Corridors of Blood is a black and white film made in 1959. It was directed by Robert Day and stars Boris Karloff and Christopher Lee. It is a Criterion Collection film and can be found in the Monsters and Madmen boxed set.
Dr. Thomas Bolton, played by Karloff, is a surgeon in 1840s London. This is before general anesthesia, and surgery was performed without anesthesia. Bolton's dream is to find a way to make surgery painless. The movie is a concoction of horrific ingredients that follow Bolton in his noble quest: human experimentation, drug addiction, body stealing, extortion, brief scenes of surgery, with the patient fully awake during the procedure, and murder.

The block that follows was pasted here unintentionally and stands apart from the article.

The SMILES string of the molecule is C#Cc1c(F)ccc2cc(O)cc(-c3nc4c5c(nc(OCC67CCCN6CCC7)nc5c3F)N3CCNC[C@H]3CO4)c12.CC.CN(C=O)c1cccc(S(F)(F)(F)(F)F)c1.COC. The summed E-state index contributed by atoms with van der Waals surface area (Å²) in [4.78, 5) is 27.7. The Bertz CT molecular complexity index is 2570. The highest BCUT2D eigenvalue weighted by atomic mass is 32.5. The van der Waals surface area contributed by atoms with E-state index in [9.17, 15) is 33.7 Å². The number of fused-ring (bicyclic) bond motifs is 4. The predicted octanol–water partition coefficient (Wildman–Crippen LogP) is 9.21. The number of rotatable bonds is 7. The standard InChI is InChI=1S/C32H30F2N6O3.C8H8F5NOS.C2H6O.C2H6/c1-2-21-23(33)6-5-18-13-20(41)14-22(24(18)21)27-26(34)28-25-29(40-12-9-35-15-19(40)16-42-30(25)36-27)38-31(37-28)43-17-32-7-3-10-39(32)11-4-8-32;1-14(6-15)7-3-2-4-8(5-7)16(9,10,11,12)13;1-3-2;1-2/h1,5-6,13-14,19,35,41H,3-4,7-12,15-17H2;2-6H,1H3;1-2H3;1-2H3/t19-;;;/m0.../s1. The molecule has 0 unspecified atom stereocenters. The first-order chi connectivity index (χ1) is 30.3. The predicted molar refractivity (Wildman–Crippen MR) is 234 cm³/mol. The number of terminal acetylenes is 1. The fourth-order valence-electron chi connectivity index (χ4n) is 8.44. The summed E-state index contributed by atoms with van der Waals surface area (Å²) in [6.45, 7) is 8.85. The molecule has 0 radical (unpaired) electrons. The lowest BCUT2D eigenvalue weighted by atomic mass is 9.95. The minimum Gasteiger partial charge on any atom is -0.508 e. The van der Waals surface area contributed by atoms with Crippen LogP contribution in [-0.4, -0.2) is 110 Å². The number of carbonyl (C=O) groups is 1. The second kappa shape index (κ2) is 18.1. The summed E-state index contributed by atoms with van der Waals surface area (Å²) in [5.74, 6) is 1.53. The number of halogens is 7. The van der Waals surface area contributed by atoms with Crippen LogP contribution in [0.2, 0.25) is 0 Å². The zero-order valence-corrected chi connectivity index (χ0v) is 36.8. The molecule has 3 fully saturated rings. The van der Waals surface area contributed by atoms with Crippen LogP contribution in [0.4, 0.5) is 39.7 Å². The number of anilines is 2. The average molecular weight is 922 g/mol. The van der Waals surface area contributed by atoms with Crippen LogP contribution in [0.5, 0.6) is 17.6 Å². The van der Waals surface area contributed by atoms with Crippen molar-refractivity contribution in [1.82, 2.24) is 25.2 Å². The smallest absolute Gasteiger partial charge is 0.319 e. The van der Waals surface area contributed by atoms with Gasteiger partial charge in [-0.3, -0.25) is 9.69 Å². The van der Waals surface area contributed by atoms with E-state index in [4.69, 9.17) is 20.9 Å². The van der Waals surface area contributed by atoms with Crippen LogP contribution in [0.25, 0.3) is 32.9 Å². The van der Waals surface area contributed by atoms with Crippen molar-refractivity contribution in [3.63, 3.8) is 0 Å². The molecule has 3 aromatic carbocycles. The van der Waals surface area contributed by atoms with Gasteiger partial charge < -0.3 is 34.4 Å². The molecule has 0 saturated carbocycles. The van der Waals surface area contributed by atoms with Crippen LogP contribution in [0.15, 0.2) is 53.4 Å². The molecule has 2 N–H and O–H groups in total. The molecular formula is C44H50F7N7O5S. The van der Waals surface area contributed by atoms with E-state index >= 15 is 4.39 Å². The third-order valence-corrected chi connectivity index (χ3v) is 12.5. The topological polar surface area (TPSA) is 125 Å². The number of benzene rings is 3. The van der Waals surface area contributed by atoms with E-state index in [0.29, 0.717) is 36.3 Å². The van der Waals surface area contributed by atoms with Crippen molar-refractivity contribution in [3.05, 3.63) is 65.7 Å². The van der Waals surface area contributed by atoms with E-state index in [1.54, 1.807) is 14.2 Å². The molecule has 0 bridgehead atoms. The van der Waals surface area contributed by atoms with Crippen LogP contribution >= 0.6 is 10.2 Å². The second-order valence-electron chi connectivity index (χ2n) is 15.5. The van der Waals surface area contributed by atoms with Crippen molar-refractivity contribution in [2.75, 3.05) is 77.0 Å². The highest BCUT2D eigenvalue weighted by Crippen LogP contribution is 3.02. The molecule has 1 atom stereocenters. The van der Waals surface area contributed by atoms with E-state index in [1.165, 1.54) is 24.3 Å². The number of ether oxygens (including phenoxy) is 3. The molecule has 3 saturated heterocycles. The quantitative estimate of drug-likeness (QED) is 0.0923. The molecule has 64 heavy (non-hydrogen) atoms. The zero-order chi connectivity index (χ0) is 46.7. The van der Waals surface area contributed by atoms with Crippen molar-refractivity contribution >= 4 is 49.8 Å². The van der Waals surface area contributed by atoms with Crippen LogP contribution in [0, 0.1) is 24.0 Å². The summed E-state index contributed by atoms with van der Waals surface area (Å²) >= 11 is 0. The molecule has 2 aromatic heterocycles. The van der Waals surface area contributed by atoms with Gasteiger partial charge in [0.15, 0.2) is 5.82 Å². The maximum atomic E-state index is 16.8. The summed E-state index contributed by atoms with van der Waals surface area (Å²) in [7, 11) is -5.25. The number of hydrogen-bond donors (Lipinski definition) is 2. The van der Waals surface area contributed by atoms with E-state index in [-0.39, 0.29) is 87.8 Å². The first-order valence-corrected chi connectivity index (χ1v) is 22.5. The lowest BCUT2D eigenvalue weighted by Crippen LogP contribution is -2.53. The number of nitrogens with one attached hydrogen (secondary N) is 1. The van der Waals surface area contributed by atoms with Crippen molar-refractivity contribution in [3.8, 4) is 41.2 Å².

I did not know what to expect from the movie. Boris Karloff and Christopher Lee usually make me think of horror flicks. The movie did not go in the direction I expected and was all the better for it. It is not a traditional horror movie with a lurching or seductive monster. All the cutting (slashing) is done in the operating theatre, and there is the true horror, surgery and amputation without the benefit of any anesthesia or pain killer. I don't know much about medical or surgical history, so I do not know how accurate those scenes are, or how these surgeries were performed. Bolton was experimenting with several chemicals that we know dull pain, so it is probable that historically these chemicals were used as pain suppressants, but I just don't know without looking it up. And historical accuracy is beside the point of this movie anyway.
If you are like me, and you only know Karloff from his monster movies, give this one a watch. The heroes have faults, the villains are truly villainous, and the side characters are humans with good points and bad. Not at all what I expected from a Boris Karloff movie.